I agree 100 percent i shoot 150 partitions or swift a frame myself
 

SamuelBerryhill308

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Sam hope all is well with you and your family. You have many good responses. The 270 Win is a great hunting cartridge.
if I remember correctly Craig Boddington stated that the .270 Win was his favorite cartridge.
We don't have experience with solids, but you can't go wrong with 130gr, 140 gr AB or 130 gr, 150 gr SGK. We switched to a .270 wsm maybe 15+ years ago and have good results with both the ABs and SGK.
Good luck
Len and Jill
Thank you and hope all is well with you and your family as well
 

SamuelBerryhill308

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I see alot of people using nolsler Accubonds I would like to try some of thoses and some 130 gr ballistic tips as well but I've not been able to find any in along time
 

RockyMtnMT

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You are asking a lot. A bullet leaving the barrel of a 270 at over 3000 fps at 15 or 20 yards, pretty much will zip through a deer before it even knows it's there. Asking it to expand before exit is asking a bit much. The chances of even a 30-30 blowing through a deer at that range is excellent. It doesn't really matter what cartridge or what bullet is in the cartridge at such short range it's not going to be able to do much in the way of expansion. I have been shooting a variety of different cartridges, mostly those derived from the 30-06, the .243, .270. .308 as well as the 30-06. I stick to these cartridges simply because, despite the current ammo shortages they are still available pretty much everywhere due to their popularity and I have been pretty successful at reloading because components were available. Last year I was hunting with my .270 using Federal Premium 130 gr Nosler Partition ammo. I shot a buck at 110 yards and yes the bullet went in one side and came out the other. It hit the deer travelling around 2800 FPS, which is still darn fast. The bullet did do an entrance and exit the other side however the exit hole was the size of my fist. I don't have any idea how far the deer might have ran since it dropped in place and never moved, but if it had there would have been a good blood trail and probably not more than 50 to 100 yards.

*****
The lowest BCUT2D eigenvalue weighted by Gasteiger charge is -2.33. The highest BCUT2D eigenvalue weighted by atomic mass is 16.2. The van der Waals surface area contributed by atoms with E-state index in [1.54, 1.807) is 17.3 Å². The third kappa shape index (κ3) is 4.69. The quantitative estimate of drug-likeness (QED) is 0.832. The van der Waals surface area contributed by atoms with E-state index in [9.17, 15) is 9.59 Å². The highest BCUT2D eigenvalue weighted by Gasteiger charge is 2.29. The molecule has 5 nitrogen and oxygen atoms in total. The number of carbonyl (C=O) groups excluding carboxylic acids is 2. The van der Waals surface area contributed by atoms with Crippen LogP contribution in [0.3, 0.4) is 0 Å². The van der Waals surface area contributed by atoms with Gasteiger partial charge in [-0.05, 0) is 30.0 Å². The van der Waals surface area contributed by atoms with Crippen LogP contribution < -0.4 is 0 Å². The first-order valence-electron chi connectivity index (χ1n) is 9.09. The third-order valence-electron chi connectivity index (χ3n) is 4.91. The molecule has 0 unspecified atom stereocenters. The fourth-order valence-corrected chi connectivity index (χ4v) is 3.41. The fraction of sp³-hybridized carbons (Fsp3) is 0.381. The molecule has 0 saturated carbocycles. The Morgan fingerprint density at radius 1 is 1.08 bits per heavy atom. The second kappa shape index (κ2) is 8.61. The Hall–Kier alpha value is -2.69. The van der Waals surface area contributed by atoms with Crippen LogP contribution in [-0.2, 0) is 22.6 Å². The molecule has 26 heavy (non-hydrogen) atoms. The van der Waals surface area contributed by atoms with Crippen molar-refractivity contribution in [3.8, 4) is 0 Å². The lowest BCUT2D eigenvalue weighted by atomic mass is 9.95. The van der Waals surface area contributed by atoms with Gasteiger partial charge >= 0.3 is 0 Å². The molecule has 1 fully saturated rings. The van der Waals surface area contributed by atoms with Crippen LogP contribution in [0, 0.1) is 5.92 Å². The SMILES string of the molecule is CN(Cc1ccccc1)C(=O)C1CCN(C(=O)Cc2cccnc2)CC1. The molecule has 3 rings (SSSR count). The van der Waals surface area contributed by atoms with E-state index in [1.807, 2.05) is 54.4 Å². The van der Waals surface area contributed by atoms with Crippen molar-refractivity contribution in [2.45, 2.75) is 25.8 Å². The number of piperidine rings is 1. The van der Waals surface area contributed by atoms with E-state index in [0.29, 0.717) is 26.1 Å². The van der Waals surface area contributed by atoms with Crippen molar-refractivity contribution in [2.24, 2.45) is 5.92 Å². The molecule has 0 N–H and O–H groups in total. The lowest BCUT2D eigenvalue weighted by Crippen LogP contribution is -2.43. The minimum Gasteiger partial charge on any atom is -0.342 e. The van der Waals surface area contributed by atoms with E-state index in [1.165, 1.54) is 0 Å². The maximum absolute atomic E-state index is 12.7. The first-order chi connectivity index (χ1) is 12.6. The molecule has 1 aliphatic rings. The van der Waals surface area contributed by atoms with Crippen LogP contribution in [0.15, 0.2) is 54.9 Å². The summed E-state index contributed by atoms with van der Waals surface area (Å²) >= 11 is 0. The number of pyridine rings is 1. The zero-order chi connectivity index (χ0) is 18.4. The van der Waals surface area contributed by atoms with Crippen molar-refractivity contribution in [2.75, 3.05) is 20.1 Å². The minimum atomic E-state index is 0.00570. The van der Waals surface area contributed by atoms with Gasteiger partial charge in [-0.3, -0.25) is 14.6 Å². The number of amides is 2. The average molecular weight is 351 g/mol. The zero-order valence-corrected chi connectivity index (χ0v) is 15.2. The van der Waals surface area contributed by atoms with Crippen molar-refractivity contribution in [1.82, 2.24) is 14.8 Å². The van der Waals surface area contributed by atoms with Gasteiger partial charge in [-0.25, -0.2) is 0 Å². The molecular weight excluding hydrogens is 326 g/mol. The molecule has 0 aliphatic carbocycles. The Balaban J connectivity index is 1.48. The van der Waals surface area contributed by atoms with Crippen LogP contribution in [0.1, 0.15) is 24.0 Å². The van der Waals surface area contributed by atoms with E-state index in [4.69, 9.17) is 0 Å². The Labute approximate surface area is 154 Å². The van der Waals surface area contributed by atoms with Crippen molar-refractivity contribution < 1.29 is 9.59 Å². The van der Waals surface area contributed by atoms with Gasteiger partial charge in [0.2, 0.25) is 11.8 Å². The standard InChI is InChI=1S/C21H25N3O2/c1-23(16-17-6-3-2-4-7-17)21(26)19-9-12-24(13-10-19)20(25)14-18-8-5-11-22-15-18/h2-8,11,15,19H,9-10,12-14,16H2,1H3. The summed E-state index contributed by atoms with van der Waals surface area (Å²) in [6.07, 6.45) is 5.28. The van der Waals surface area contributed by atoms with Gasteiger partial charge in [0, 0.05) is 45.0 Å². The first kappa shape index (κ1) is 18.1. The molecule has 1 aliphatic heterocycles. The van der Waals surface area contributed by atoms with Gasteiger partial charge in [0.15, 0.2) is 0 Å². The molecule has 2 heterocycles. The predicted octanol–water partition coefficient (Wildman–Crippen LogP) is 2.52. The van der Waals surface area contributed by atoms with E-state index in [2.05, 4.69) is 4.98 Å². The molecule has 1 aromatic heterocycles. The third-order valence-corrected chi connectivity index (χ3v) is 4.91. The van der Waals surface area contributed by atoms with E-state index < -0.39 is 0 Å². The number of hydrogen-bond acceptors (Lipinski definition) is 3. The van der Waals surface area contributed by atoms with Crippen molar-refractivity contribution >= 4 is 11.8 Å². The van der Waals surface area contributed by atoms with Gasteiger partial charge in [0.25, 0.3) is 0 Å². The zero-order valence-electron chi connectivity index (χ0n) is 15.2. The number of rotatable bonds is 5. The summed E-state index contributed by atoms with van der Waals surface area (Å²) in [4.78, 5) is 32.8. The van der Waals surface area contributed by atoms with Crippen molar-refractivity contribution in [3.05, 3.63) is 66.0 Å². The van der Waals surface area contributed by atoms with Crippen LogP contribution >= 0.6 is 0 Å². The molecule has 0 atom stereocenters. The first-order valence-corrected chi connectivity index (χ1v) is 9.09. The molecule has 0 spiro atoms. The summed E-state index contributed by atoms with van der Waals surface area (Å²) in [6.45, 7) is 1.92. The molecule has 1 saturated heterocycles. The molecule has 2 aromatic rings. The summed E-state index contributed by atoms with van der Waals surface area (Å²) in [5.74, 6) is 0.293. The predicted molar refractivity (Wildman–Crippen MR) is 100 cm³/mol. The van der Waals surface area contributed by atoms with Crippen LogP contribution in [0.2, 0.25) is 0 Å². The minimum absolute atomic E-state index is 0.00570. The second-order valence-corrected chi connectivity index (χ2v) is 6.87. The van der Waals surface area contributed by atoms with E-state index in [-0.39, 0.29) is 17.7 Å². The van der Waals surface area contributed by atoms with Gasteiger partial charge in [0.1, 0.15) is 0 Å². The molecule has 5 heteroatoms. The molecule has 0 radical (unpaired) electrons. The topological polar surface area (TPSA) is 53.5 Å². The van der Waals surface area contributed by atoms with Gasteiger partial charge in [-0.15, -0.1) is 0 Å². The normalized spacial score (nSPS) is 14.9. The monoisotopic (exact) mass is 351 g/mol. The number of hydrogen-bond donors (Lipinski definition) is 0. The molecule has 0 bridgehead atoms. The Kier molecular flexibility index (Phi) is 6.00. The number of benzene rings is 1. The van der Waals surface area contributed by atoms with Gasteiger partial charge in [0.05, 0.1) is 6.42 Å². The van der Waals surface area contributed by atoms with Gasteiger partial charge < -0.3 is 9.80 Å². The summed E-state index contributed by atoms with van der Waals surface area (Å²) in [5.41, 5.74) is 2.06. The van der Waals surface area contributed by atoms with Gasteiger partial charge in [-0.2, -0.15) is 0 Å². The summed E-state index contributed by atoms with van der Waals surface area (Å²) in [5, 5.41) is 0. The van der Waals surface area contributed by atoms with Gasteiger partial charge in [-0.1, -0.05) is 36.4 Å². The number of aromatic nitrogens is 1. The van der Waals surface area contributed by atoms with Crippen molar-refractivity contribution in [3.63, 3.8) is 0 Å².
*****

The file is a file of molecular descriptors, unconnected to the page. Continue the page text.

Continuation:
Over the years; and there have been many years hunting, that a lot of hunters suffer from the, "Bigger is better," syndrome. Shooting a deer with a bullet designed for Elk, Moose or big bears is bound to result in poor expansion at any range. Tune the rifle, the cartridge as well as bullet to the game you are hunting and your success as well as bullet performance will shine.

Many years ago I was in a gun shop buying a new Winchester Model 70 in 30-06. While I was there another hunter came in and wanted to trade in his Remington 700 which coincidentally was chambered in 30-06 for a 458 Winchester Magnum. His story was that he shot at and hit a big buck and the deer ran and kept running despite being hit with the 30-06. His thoughts were that the 30-06 was not big enough for big deer and wanted something bigger that would put a big deer down. Need I say more?

Now let's talk about the big one that got away. If the bullet had hit the deer where it was supposed to, it would have penetrated the heart and lungs. No Deer, Elk, Moose or Bear is going to go very far with their heart and lungs with holes in them, which will happen regardless of the round fired if the shot is placed properly, even if the bullet does not expand at all. This is how people who insist on hunting deer with a .223 or 5.56 kill the deer. Its not due to massive shock, it's simply because the bullet destroyed the organs that keep the deer alive. Will a deer hit by a .223 drop in place, probably not. Will they run and die shortly after being hit in the bread basket? Most probably wont make it beyond 40 or 50 yards. Anyone that claims they hit the deer, or for that matter any other animal and it ran for miles simply did not hit it where it counted.

The moral of the story here is choose the rifle and the ammo to the game you are hunting and make sure you hit that animal where it counts.
No bullet expands more rapidly at lower velocity than it does at higher velocity. Diff bullets will expand diff at diff velocities. If a particular bullet takes 6" to expand at high velocity it will take more inches of penetration at lower velocity to expand, if it does at all.
 

Calvin45

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Man I’m wondering if I have one of those mythical “fast barrels” in my savage 111 package gun from when I was 14 haha. It’s only a 22 inch barrel and I keep seeing people posting pet loads that do not break 3000 fps. I’ve never struggled to get plain cup and core 140s to 3100 or 130s to 3200, no pressure issues. It does an honest .75-1.5 inches with anything I feed it as well. Not elr accurate but general purpose hunting accurate by a lot, which is how I use this rifle.